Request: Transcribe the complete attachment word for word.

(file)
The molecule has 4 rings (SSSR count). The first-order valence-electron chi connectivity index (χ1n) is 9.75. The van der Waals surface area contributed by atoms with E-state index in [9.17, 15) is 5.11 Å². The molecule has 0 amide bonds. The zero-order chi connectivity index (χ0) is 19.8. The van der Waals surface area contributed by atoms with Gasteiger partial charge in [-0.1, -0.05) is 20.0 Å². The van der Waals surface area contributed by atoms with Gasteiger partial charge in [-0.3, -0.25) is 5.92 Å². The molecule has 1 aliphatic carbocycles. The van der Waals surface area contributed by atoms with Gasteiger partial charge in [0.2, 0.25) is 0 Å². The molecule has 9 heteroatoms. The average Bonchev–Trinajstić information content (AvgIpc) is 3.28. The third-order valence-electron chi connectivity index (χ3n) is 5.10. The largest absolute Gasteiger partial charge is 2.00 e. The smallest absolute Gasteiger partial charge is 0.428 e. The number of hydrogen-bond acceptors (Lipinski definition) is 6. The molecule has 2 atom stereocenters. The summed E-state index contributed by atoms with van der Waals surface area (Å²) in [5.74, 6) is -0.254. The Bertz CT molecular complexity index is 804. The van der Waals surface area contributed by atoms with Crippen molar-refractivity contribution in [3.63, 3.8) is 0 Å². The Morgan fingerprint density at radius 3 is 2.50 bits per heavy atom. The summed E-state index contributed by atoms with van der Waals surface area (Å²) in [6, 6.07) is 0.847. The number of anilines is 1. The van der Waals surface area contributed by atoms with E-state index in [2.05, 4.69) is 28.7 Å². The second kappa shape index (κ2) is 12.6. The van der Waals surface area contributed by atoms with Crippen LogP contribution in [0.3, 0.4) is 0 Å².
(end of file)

The molecule has 4 rings (SSSR count). The first-order valence-electron chi connectivity index (χ1n) is 9.75. The van der Waals surface area contributed by atoms with E-state index in [9.17, 15) is 5.11 Å². The molecule has 0 amide bonds. The zero-order chi connectivity index (χ0) is 19.8. The van der Waals surface area contributed by atoms with Gasteiger partial charge in [-0.1, -0.05) is 20.0 Å². The van der Waals surface area contributed by atoms with Gasteiger partial charge in [-0.3, -0.25) is 5.92 Å². The molecule has 1 aliphatic carbocycles. The van der Waals surface area contributed by atoms with Gasteiger partial charge in [0.2, 0.25) is 0 Å². The molecule has 9 heteroatoms. The average Bonchev–Trinajstić information content (AvgIpc) is 3.28. The third-order valence-electron chi connectivity index (χ3n) is 5.10. The largest absolute Gasteiger partial charge is 2.00 e. The smallest absolute Gasteiger partial charge is 0.428 e. The number of hydrogen-bond acceptors (Lipinski definition) is 6. The molecule has 2 atom stereocenters. The summed E-state index contributed by atoms with van der Waals surface area (Å²) in [5.74, 6) is -0.254. The Bertz CT molecular complexity index is 804. The van der Waals surface area contributed by atoms with Crippen molar-refractivity contribution in [3.63, 3.8) is 0 Å². The Morgan fingerprint density at radius 3 is 2.50 bits per heavy atom. The summed E-state index contributed by atoms with van der Waals surface area (Å²) in [6, 6.07) is 0.847. The number of anilines is 1. The van der Waals surface area contributed by atoms with E-state index in [2.05, 4.69) is 28.7 Å². The second kappa shape index (κ2) is 12.6. The van der Waals surface area contributed by atoms with Crippen LogP contribution in [0.3, 0.4) is 0 Å².